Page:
Results 1 - 10 of 105
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[en] Vibration of simulated CANDU fuel bundles induced by the coolant flow is investigated in this thesis through experiments and numerical simulations. Two simulated bundles and a hydraulic loop are built to mimic the situation of the fuel bundles located at the inlet of a fuel channel in a CANDU nuclear reactor. Fuel bundle vibration mechanism is investigated through experiments and numerical simulations. The three-dimensional turbulent flow that passes through the simulated bundles is modeled using the large eddy simulation (LES) and solved with parallel processing. The local cross flows induced by the presence of endplates at the inlet location and bundle interface location are investigated. The fluid forces are obtained as excitations for the fuel bundle vibration analysis. A finite element model of the fuel bundles is developed with the endplates modeled using the 3rd order thick plate theory. The response of the inlet fuel bundle to the fluid excitations is solved in the time and the frequency domain. The added mass and the fluid damping are approximated with the theory on the flow-induced vibration of slender bodies in a parallel flow. Measurements are obtained and used to validate the numerical prediction under various operating flow conditions. (author)
[en] Highlights: • 2D convection flow develops with internal heating and strong axial magnetic field. • Poloidal magnetic field suppresses turbulence at high Hartmann number. • Flow structure is dominated by large-scale counter-rotation vortices. • Effective heat transfer is maintained by surviving convection structures. - Abstract: We explore the effect of poloidal magnetic field on the thermal convection flow in a toroidal duct of a generic liquid metal blanket. Non-uniform strong heating (the Grashof number up to 10"1"1) arising from the interaction of high-speed neutrons with the liquid breeder, and strong magnetic field (the Hartmann number up to 10"4) corresponding to the realistic reactor conditions are considered. The study continues our earlier work , where the problem was solved for a purely toroidal magnetic field and the convection was found to result in two-dimensional turbulence and strong mixing within the duct. Here, we find that the poloidal component of the magnetic field suppresses turbulence, reduces the flow's kinetic energy and high-amplitude temperature fluctuations, and, at high values of Hartmann number, leads to a steady-state flow. At the same time, the intense mixing by the surviving convection structures remains able to maintain effective heat transfer between the liquid metal and the walls.
[en] Highlights: • 2D convection flow develops with internal heating and strong axial magnetic field. • The flow is strongly modified by the buoyancy force associated with growing T_m. • Thermal convection is suppressed at high Gr. • High temperature difference between top and bottom walls is expected at high Gr. - Abstract: The work continues the exploration of the effect of thermal convection on flows in toroidal ducts of a liquid metal blanket. This time we consider the effect of the mean flow along the duct and of the associated heat transfer diverting the heat deposited by captured neutrons. Numerical simulations are conducted for a model system with two-dimensional (streamwise-uniform) fully developed flow, purely toroidal magnetic field, and perfectly electrically and thermally insulating walls. Realistically high Grashof (up to 10"1"1) and Reynolds (up to 10"6) numbers are used. It is found that the flow develops thermal convection in the transverse plane at moderate Grashof numbers. At large Grashof numbers, the flow is dominated by the top-bottom asymmetry of the streamwise velocity and stable stratification of temperature, which are caused by the buoyancy force due to the mean temperature growing along the duct. This leads to suppression of thermal convection, weak mixing, and substantial gradients of wall temperature. Further analysis based on more realistic models is suggested.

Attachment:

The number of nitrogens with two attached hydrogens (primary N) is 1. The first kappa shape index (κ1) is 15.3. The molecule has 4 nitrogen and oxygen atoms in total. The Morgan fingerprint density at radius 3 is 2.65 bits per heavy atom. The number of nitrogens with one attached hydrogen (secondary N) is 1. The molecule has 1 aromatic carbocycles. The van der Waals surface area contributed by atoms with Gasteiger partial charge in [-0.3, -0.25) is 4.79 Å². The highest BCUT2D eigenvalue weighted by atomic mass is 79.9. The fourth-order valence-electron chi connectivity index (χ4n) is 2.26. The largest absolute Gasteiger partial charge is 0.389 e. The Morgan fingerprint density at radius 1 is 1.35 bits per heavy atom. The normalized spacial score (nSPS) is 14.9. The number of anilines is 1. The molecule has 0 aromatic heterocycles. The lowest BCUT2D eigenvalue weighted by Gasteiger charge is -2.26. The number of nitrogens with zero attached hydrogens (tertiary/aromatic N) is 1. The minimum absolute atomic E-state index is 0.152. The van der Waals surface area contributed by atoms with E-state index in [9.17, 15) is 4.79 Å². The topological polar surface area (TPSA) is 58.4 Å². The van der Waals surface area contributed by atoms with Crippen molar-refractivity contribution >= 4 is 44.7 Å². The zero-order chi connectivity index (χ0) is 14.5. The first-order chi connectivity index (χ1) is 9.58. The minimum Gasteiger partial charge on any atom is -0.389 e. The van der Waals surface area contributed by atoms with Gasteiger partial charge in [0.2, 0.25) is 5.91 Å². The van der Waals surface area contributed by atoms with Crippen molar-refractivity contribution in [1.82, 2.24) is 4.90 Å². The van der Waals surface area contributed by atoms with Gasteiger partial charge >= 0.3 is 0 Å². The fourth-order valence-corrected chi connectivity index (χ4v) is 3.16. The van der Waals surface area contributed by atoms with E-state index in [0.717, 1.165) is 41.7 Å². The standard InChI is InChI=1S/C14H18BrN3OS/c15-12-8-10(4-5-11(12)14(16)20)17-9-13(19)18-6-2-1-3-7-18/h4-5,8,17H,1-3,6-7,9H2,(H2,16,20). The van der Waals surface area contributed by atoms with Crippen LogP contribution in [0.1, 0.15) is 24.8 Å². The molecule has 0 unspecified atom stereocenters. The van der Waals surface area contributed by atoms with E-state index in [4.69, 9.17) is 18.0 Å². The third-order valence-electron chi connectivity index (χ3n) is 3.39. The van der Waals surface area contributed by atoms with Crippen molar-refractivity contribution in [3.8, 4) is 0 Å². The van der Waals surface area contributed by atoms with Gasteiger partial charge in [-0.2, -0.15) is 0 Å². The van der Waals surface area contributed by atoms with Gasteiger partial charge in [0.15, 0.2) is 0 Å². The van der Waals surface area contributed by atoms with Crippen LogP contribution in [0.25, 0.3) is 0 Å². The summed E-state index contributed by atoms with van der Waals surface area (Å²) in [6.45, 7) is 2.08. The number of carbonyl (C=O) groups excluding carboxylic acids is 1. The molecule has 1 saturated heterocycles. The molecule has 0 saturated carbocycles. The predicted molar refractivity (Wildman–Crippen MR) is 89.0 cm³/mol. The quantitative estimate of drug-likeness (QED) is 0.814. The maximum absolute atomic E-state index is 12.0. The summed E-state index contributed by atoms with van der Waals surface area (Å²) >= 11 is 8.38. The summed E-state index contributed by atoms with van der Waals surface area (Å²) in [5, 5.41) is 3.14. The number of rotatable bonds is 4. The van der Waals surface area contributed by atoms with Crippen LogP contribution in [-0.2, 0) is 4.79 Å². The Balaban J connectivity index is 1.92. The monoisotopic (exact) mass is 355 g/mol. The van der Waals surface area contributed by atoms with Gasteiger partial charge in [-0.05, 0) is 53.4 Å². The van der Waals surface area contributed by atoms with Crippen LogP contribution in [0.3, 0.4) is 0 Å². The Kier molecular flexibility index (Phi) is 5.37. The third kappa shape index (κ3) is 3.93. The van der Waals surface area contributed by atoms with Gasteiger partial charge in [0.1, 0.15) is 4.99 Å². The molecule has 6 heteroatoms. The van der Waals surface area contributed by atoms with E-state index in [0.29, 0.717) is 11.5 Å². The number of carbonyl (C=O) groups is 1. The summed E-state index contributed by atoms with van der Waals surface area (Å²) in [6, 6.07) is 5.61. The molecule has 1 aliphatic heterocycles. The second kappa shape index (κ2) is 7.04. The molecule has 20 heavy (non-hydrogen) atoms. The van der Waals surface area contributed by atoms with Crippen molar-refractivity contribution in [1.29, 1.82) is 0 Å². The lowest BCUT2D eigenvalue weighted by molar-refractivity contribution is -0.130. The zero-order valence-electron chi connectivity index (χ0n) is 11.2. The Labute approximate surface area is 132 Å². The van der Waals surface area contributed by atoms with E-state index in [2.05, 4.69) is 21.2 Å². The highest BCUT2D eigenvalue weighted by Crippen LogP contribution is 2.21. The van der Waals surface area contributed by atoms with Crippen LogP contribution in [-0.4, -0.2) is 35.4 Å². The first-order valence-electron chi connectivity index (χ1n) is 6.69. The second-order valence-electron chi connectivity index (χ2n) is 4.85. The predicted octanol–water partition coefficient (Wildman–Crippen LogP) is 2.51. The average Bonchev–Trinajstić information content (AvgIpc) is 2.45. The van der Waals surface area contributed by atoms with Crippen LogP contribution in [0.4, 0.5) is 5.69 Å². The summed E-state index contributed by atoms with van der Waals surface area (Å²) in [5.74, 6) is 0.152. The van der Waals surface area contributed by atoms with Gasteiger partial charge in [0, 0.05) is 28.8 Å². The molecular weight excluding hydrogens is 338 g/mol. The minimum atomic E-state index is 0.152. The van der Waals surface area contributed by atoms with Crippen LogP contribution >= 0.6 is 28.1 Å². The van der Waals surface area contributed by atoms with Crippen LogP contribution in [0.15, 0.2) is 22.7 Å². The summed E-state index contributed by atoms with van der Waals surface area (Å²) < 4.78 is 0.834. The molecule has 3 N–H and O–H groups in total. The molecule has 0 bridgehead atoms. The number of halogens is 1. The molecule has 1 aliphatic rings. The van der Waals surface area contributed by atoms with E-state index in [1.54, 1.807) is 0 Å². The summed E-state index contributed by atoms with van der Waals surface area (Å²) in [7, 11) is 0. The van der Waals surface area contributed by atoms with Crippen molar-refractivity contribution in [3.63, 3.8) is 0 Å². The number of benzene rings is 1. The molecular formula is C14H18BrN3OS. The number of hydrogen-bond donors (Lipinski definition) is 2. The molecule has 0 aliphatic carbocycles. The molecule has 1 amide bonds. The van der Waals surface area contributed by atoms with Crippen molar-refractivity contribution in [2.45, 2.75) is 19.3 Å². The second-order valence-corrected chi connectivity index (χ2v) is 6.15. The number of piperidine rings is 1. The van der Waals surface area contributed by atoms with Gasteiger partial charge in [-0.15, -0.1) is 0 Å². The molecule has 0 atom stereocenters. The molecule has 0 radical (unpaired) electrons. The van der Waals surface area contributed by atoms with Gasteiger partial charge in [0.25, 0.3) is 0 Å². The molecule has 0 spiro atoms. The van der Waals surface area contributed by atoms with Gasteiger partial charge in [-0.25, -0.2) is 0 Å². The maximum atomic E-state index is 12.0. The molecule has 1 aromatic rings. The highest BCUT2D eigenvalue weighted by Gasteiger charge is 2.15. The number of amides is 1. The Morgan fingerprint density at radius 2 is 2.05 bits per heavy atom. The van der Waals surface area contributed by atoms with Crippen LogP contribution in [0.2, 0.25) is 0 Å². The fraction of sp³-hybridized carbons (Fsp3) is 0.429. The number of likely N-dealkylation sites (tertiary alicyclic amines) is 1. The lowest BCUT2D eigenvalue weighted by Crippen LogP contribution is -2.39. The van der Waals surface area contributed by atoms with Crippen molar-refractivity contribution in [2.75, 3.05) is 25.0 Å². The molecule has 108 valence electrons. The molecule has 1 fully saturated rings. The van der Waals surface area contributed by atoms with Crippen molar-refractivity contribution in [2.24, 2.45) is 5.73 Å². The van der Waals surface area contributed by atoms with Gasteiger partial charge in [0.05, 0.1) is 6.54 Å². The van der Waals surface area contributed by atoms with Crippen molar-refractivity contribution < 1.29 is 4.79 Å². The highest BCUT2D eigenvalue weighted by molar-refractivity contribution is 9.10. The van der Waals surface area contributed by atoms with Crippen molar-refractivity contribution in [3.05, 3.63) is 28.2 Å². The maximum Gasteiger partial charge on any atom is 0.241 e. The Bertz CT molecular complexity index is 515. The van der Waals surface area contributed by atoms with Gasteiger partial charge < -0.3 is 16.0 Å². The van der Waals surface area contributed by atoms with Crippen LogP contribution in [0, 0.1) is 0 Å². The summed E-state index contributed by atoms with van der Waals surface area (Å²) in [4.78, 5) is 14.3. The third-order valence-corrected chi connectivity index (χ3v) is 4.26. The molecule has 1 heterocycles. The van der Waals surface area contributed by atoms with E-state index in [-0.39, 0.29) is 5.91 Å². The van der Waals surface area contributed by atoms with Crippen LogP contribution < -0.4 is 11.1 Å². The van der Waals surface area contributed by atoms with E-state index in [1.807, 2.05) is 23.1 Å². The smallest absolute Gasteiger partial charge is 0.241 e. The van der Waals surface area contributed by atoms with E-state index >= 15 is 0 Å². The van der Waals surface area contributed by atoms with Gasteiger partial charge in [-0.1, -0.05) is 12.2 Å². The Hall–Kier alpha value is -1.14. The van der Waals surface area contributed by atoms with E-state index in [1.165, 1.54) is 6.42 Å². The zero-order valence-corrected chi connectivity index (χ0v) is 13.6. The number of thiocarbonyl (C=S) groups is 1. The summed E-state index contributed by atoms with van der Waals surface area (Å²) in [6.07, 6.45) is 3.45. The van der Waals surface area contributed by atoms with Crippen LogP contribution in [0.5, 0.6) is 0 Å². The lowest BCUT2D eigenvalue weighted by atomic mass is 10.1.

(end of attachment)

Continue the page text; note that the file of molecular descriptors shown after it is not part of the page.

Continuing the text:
[en] The kinetics of precipitation was investigated in the ternary Cu alloy, Cu_8_3_._5Ag_1_5W_1_._5 during irradiation with MeV Kr ions at elevated temperatures. The alloy was prepared as a solid solution by physical vapor deposition and then irradiated at room temperature to create a high density of nano-sized W precipitates. These precipitates served as effective sinks for point defects during subsequent elevated-temperature irradiation, suppressing radiation-enhanced diffusion. As a consequence the size of the Ag precipitates formed during elevated-temperature irradiation was stabilized below 20 nm, up to temperatures in excess of 300 °C, thus significantly extending the regime for “compositional patterning” above 175 °C, found for Cu_8_5Ag_1_5. For higher temperature irradiations (above 400 °C), the role of the W precipitates in stabilizing the size of the Ag precipitates switched from simply acting as point-defect sinks to serving as pinning sites for the Ag precipitates. At 500 °C, the average Ag precipitate diameter is ∼30 nm compared to ∼300 nm in the Cu_8_5Ag_1_5 binary alloy. Rate theory calculations and kinetic Monte Carlo simulations are employed to illustrate how this transition takes place